Jumptuit Delivers Interface As A Service

TransMedia's latest apps offer a unified way to browse, play, and share media files.

Thomas Claburn, Editor at Large, Enterprise Mobility

May 2, 2014

3 Min Read

8 Gadgets For The High-Tech Home

8 Gadgets For The High-Tech Home

8 Gadgets For The High-Tech Home (Click image for larger view and slideshow.)

"The cloud" has always been a problematic metaphor for remote servers. The term insists that backend services are just too complicated to be articulated. Trust us, your files are safe in the cloud. Don't worry about the details.

Such vagueness may be preferable to discussing labyrinthine network architecture and sprawling datacenters, but it fails when it comes to individuals and their documents. People want a window into the cloud, to see and manipulate their digital assets. The trouble is that every service and device has its own perspective. The cloud is a fractured place.

TransMedia, a New York-based technology company, believes it can do better. On Thursday, it introduced Jumptuit to provide a unified view into other cloud-based services. Jumptuit offers interface-as-a-service, with synchronization too.

Donald Leka, CEO of TransMedia, describes Jumptuit as an effort to create "a common experience across the different platforms while adhering to the design protocols of each."

Available on Android, iOS, OS X, Windows Phone 8, and Windows 8.1, the Jumptuit app provides a unified interface for accessing, streaming, and sharing files stored across multiple cloud services, like Box, Dropbox, Facebook, Flickr, Google Drive, Photobucket, OneDrive, Vimeo, and YouTube.

"If you subscribe to Spotify and you bought 10,000 songs through iTunes, why shouldn't you be able to listen to that all through one interface?" said Leka. "The industry has spawned this fragmentation."

Jumptuit promises simplification. It presents multiple cloud services and multiple devices through a single login; a single search box covering all your cloud-based files; a consolidated "Recent View" that displays recently accessed files; a way to synchronize files across cloud services; and a way to share files with friends and family that doesn't require them to subscribe to services they don't already use.

Jumptuit relies on the ability to transcode files stored in different formats so they can be played or displayed consistently in its various apps. The service is free for any combination of four cloud services and devices; after that, there's a fee -- $10/month or $100/year for a broader set of services and devices.

TransMedia developed the technology behind Jumptuit in part through Glide, a similar, more extensive but less focused service for the web that debuted in late 2005. Jumptuit distills the most compelling features from Glide into a more immediately comprehensible value proposition -- the ability to easily access, stream, and publish files across a spectrum of cloud services from a single interface.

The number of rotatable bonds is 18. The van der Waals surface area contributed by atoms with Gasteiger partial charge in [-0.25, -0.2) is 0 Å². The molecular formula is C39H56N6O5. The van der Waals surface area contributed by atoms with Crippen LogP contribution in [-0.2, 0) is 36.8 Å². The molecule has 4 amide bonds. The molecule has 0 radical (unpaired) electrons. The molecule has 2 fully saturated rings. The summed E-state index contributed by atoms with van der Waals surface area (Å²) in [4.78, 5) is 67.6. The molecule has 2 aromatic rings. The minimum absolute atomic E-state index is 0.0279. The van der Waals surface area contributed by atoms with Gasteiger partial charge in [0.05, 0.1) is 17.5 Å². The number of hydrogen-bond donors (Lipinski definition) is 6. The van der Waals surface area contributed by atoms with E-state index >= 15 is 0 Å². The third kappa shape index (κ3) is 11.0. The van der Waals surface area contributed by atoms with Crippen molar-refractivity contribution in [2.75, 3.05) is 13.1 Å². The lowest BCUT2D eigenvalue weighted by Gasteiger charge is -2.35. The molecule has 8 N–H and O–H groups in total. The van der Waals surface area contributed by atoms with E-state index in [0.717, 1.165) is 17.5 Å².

Looking ahead, Leka said that Jumptuit plans to launch a business version of its service that will support bi-directional sync between Jumptuit and third-party services (rather than between two third-party services), encryption, granular permission-based sharing, and an e-book reading app that works with multiple ebook formats.

Can the trendy tech strategy of DevOps really bring peace between developers and IT operations -- and deliver faster, more reliable app creation and delivery? Also in the DevOps Challenge issue of InformationWeek: Execs charting digital business strategies can't afford to take Internet connectivity for granted.

About the Author(s)

Thomas Claburn

Editor at Large, Enterprise Mobility

Thomas Claburn has been writing about business and technology since 1996, for publications such as New Architect, PC Computing, InformationWeek, Salon, Wired, and Ziff Davis Smart Business. Before that, he worked in film and television, having earned a not particularly useful master's degree in film production. He wrote the original treatment for 3DO's Killing Time, a short story that appeared in On Spec, and the screenplay for an independent film called The Hanged Man, which he would later direct. He's the author of a science fiction novel, Reflecting Fires, and a sadly neglected blog, Lot 49. His iPhone game, Blocfall, is available through the iTunes App Store. His wife is a talented jazz singer; he does not sing, which is for the best.

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